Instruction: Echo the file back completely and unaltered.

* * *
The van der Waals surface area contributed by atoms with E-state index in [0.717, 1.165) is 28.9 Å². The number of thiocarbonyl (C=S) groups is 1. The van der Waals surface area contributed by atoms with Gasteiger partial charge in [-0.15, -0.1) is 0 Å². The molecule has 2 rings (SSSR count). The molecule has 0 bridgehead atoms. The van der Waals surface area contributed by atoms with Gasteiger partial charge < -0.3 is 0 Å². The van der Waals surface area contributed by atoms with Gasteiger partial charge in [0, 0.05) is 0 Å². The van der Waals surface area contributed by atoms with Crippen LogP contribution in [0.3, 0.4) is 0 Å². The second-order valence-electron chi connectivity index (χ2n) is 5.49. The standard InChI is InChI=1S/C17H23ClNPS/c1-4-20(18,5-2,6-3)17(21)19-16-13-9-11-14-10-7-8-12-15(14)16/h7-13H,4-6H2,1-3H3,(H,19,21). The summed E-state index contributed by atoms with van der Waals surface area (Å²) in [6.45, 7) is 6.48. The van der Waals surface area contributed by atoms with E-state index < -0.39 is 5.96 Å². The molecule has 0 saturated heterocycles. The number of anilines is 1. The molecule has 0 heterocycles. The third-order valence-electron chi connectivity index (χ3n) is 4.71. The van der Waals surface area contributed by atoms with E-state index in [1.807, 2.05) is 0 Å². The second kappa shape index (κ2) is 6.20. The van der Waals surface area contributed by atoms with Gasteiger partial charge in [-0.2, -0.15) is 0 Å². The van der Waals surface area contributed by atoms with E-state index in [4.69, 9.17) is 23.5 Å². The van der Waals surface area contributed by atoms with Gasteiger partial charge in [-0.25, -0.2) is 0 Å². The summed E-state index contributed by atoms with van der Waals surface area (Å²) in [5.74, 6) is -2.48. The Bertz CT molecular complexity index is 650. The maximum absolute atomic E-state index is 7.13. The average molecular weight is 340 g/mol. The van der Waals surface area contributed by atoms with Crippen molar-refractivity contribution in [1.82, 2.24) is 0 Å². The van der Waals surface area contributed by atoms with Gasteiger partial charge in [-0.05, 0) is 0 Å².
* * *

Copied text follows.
The van der Waals surface area contributed by atoms with E-state index in [0.717, 1.165) is 28.9 Å². The number of thiocarbonyl (C=S) groups is 1. The van der Waals surface area contributed by atoms with Gasteiger partial charge in [-0.15, -0.1) is 0 Å². The molecule has 2 rings (SSSR count). The molecule has 0 bridgehead atoms. The van der Waals surface area contributed by atoms with Gasteiger partial charge < -0.3 is 0 Å². The van der Waals surface area contributed by atoms with Gasteiger partial charge in [0, 0.05) is 0 Å². The van der Waals surface area contributed by atoms with Crippen LogP contribution in [0.3, 0.4) is 0 Å². The second-order valence-electron chi connectivity index (χ2n) is 5.49. The standard InChI is InChI=1S/C17H23ClNPS/c1-4-20(18,5-2,6-3)17(21)19-16-13-9-11-14-10-7-8-12-15(14)16/h7-13H,4-6H2,1-3H3,(H,19,21). The summed E-state index contributed by atoms with van der Waals surface area (Å²) in [6.45, 7) is 6.48. The van der Waals surface area contributed by atoms with E-state index < -0.39 is 5.96 Å². The molecule has 0 saturated heterocycles. The number of anilines is 1. The molecule has 0 heterocycles. The third-order valence-electron chi connectivity index (χ3n) is 4.71. The van der Waals surface area contributed by atoms with E-state index in [1.807, 2.05) is 0 Å². The second kappa shape index (κ2) is 6.20. The van der Waals surface area contributed by atoms with Gasteiger partial charge in [-0.2, -0.15) is 0 Å². The van der Waals surface area contributed by atoms with E-state index in [4.69, 9.17) is 23.5 Å². The van der Waals surface area contributed by atoms with Gasteiger partial charge in [-0.25, -0.2) is 0 Å². The summed E-state index contributed by atoms with van der Waals surface area (Å²) in [5.74, 6) is -2.48. The Bertz CT molecular complexity index is 650. The maximum absolute atomic E-state index is 7.13. The average molecular weight is 340 g/mol. The van der Waals surface area contributed by atoms with Crippen molar-refractivity contribution in [1.82, 2.24) is 0 Å². The van der Waals surface area contributed by atoms with Gasteiger partial charge in [-0.05, 0) is 0 Å².